Recently, I wrote a story for the first in a CyberSalon series of interdisciplinary, technology and policy investigations through science-fiction storytelling.
The first was on health and it’s worth taking a look; you can read the summary, watch the event and read the stories.
Eva Pascoe, chair of CyberSalon, describes the four stories as: “ranging from Robo-Bot for Health Insurance app going tragically wrong (by Jule Owen), a food-whores brothel where people pay vagrants to eat the unhealthy food for them (by Stephen Oram), examining the case of elderly medical surveillance app gone rouge (Britta F Schulte), to being lured into swapping your health data for a rare chance to travel to space (Ben Greenaway).
Take a look, and have a think… what future do you want (to avoid)?
I’m chuffed. Once Upon A Parsec has been shortlisted for a BFS 2020 award. This Book of Alien Fairy Tales was edited by David Gullen and published by NewCon Press and it’s where Alpha42 and the Space Hermits live.
The challenge was to write a non-human fairy tale or myth and I have to say it was surprisingly difficult. I chose an AI myth which meant I had to think especially carefully about the protagonist. Alpha42 was the result and I have to say I did develop strong feelings for Alpha42, probably because there’s quite a personal angle to the story.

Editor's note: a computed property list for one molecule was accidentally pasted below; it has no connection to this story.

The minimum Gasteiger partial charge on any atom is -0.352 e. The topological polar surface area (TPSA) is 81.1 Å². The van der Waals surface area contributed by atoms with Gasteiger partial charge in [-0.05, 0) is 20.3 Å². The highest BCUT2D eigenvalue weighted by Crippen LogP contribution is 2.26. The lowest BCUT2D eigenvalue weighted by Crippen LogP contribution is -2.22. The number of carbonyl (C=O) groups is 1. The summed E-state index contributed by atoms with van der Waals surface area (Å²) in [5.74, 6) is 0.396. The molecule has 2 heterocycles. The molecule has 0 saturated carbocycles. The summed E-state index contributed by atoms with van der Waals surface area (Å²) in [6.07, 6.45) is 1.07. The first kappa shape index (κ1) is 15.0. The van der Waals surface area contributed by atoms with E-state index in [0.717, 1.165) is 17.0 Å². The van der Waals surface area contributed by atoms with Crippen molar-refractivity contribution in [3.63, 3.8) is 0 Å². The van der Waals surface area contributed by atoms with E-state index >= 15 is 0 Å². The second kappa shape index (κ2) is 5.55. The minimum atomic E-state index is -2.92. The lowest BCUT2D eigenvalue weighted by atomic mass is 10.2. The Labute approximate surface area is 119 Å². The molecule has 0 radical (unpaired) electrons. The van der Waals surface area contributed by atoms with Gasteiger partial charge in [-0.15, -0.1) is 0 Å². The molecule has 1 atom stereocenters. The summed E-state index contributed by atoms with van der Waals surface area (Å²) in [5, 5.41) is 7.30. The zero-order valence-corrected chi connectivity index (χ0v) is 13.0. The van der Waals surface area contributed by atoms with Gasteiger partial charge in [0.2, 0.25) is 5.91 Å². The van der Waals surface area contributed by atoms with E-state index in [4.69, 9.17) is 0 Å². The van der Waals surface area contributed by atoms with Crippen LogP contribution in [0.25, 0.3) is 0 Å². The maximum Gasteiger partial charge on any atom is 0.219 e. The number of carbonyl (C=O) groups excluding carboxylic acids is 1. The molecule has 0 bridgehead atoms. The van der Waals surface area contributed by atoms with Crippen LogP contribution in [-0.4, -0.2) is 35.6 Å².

Here’s hoping that Once Upon A Parsec wins this wonderful award.
Once Upon A Parsec: “Have you ever wondered what the fairy tales of alien cultures are like? For hundreds of years scholars and writers have collected and retold folk and fairy stories from around our world. They are not alone. On distant planets alien chroniclers have done the same. For just as our world is steeped in legends and half-remembered truths of the mystic and the magical, so are theirs.”
As part of the research for my part in a Barbican panel on the Future of Storytelling, I came across some AI generated stories, films, poems and speeches. Here’s a selection for you to explore and enjoy.